Nominee for the U.S. District Court for the Southern District of New York
On September 6, 2022, President Biden nominated Arun Subramanian to the United States District Court for the Southern District of New York to the seat vacated by Judge Alison Nathan who was elevated to the United States Circuit Court of Appeal for the Second Circuit. When confirmed on March 7, 2023, Mr. Subramanian became the first South Asian judge in the Southern District of New York.
On September 6, 2022, President Biden nominated Arun Subramanian to the United States District Court for the Southern District of New York to the seat vacated by Judge Alison Nathan who was elevated to the United States Circuit Court of Appeal for the Second Circuit. If confirmed, Mr. Subramanian will be the first South Asian judge in the Southern District of New York.
Arun Subramanian was born in Pittsburgh, Pennsylvania in 1979. His parents immigrated to America from India in the early 1970s with little money and no connections in the country. His father served as a control systems engineer at several companies and his mother worked several jobs, including as a bookkeeper. In 2001, he graduated summa cum laude from Case Western Reserve University. He then attended Columbia Law School where he was a James Kent Scholar and a Harlan Fiske Stone Scholar. While in law school, he also served as a judicial extern for Hon. Sidney H. Stein in the United States District Court for the Southern District of New York. He graduated from law school in 2004.
After law school, Mr. Subramanian clerked for Hon. Dennis Jacobs on the United States Court of Appeals for the Second Circuit, Hon. Gerard E. Lynch on the United States District Court for the Southern District of New York, and Justice Ruth Bader Ginsburg on the United States Supreme Court. In 2007, he joined Susman Godfrey LLP as the firm’s first litigation associate hired in the New York office. Four years later, in 2011, he became the firm’s youngest partner at age 31. Mr. Subramanian serves as a member of Susman Godfrey’s executive committee, where he supervises junior attorneys in all aspects of litigation and coordinates pro bono activities. In 2021, he created the firm’s first pro bono committee, of which he now serves as Chair. Since 2007, Mr. Subramanian has spent hundreds of hours on pro bono work, including briefing and arguing appeals as court appointed counsel and representation of indigent clients in litigation.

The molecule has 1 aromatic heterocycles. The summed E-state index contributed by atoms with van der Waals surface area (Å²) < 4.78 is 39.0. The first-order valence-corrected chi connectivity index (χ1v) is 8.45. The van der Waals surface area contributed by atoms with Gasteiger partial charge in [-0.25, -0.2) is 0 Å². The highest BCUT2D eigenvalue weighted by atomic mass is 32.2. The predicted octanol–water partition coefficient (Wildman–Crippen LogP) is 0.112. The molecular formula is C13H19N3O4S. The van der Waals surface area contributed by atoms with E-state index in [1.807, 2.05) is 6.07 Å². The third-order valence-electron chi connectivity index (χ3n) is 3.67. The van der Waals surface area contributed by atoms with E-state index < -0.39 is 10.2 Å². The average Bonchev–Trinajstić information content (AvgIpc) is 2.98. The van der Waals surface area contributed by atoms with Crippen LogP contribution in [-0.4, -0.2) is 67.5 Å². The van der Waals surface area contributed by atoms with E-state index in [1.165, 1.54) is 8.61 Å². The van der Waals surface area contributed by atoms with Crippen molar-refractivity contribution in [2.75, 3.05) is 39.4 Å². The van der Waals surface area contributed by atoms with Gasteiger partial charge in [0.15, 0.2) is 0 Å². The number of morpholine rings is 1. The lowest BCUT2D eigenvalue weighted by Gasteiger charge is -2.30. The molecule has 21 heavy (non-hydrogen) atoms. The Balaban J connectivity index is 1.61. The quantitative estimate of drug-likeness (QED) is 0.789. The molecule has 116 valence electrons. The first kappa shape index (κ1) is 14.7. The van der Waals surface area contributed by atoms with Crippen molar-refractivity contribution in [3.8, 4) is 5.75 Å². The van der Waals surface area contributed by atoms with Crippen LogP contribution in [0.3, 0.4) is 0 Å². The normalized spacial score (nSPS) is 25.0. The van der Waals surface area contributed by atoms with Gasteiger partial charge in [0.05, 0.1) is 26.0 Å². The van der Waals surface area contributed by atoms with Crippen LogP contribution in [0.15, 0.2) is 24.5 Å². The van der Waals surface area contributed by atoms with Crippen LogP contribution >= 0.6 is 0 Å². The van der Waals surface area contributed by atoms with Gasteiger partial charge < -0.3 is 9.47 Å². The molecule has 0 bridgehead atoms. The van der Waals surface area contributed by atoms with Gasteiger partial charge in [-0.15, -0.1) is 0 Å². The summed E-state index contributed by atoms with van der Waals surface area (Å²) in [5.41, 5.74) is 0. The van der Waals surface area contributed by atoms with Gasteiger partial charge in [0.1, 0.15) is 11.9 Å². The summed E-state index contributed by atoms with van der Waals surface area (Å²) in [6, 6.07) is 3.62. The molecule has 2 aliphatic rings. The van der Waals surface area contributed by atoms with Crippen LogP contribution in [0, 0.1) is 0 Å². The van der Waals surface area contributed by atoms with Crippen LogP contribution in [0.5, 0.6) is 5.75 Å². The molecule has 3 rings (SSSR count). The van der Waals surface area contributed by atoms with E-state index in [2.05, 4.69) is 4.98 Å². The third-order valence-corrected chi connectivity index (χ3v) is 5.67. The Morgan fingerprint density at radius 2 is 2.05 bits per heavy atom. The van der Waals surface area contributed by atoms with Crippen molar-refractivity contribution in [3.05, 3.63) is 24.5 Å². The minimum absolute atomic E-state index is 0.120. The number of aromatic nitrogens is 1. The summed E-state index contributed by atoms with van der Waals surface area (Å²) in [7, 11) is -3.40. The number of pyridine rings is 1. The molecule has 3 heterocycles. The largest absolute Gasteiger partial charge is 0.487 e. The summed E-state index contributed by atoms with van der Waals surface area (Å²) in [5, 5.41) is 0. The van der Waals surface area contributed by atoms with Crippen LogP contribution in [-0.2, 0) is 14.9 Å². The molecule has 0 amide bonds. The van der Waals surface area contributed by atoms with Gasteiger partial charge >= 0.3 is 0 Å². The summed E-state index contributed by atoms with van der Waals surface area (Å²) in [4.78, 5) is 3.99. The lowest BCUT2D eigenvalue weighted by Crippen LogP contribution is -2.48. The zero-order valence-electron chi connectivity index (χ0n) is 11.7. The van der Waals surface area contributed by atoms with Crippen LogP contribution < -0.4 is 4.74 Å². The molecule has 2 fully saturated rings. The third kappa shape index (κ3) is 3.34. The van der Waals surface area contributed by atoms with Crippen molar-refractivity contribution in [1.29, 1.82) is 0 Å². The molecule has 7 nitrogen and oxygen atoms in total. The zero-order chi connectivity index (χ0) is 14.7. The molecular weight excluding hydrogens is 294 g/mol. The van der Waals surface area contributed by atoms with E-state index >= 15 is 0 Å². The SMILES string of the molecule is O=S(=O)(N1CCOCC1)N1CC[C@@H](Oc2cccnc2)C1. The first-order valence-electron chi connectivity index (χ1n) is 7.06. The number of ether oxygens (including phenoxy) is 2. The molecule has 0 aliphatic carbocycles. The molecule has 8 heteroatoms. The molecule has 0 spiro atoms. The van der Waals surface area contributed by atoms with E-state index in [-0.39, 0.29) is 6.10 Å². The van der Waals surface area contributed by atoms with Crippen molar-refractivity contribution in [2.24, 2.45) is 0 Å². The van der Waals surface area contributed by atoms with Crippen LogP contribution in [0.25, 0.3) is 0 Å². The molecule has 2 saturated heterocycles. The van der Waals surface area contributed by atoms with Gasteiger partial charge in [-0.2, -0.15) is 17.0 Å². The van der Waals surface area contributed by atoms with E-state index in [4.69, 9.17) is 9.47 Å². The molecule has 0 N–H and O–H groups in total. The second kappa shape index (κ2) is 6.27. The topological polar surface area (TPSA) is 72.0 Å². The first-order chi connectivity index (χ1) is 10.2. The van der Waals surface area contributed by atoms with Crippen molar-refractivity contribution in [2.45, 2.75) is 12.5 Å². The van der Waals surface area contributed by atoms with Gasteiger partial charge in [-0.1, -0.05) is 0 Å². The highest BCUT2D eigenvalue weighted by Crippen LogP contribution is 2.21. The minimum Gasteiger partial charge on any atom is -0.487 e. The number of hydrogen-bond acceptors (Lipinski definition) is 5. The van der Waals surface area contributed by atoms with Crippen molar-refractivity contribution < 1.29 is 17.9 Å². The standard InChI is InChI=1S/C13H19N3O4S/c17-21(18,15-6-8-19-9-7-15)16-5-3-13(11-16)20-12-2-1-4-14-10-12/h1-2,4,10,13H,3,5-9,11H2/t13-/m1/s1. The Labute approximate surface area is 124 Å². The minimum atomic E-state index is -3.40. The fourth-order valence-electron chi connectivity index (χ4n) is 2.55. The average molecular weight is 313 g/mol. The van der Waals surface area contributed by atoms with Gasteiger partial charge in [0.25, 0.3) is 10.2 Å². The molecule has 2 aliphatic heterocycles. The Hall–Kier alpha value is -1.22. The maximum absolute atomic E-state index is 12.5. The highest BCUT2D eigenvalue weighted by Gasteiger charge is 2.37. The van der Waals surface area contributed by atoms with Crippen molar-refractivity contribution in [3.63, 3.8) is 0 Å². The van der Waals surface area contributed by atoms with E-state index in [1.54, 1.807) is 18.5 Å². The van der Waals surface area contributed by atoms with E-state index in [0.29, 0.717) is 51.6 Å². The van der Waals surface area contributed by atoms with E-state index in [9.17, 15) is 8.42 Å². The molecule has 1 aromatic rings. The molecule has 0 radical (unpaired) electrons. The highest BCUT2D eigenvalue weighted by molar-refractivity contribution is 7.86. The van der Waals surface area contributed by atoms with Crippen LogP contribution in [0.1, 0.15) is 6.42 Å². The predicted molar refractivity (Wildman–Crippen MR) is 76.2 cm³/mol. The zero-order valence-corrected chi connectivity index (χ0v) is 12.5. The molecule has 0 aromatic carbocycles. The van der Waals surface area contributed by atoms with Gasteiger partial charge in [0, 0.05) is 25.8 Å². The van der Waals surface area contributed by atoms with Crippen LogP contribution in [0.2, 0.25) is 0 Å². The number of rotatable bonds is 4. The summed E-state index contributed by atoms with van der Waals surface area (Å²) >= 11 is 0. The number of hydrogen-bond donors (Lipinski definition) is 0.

In his practice at Susman Godfrey, Mr. Subramanian has represented both plaintiffs and defendants in a range of cases and specializes in complex civil litigation at both the trial and appellate level. He has litigated state and federal False Claims Acts, commercial and employment contract disputes, shareholder and founder disputes, tort claims, securities law claims, federal and state anti-trust law violations, fraud cases, and federal anti-sex trafficking claims.
The following cases are representative of Mr. Subramanian’s legal career:
A class of entities, including the City of Balitmore and Yale University, sued several banks alleging they conspired to suppress the London Interbank Offered Rate in the case In re LIBOR Financial Instruments Antitrust Litigation. Mr. Subramanian represented the plaintiffs in this ongoing case. The London Interbank Offered Rate is the benchmark interest rate at which global banks lend money to each other. The plaintiffs allege that the defendants manipulated the financial benchmark during the 2008 financial crisis to set loan rates and other financial markets. Last year, the United States Court of Appeals for the Second Circuit reversed a district court order, finding that the plaintiffs can bring the case in federal court because they can establish personal jurisdiction through defendants’ participation in a conspiracy within the United States. Mr. Subramanian has secured $590 million in settlements to date as co-lead counsel for the over-the-counter direct purchaser class, which was the only class certified by the District Court in 2018.
In Harris v. Miller, Mr. Subramanian was appointed by the United States Court of Appeals for the Second Circuit to represent a formerly pro se appellant. The appellant alleged that a forced body cavity and strip search conducted by a male corrections officer violated her constitutional rights under the 4th Amendment and the 8th Amendment. While imprisoned, a male corrections officer and three female corrections officers entered her cell and removed cotton the appellant had taken from her mattress and put in her windows. The male officer then forcibly “threw her to the ground” and conducted a cavity search for any additional cotton while the female officers held her legs open. This occurred despite the appellant telling the officers she had no cotton other than what on the windows. The appellant appealed a district court’s grant of summary judgement to the defendants, which was ultimately vacated by the appellate court due to a dispute of material fact. Mr. Subramanian conducted discovery, prepared the case for trial and handled mediation with defendants. The case was settled for a payment of $75,000 to the appellant.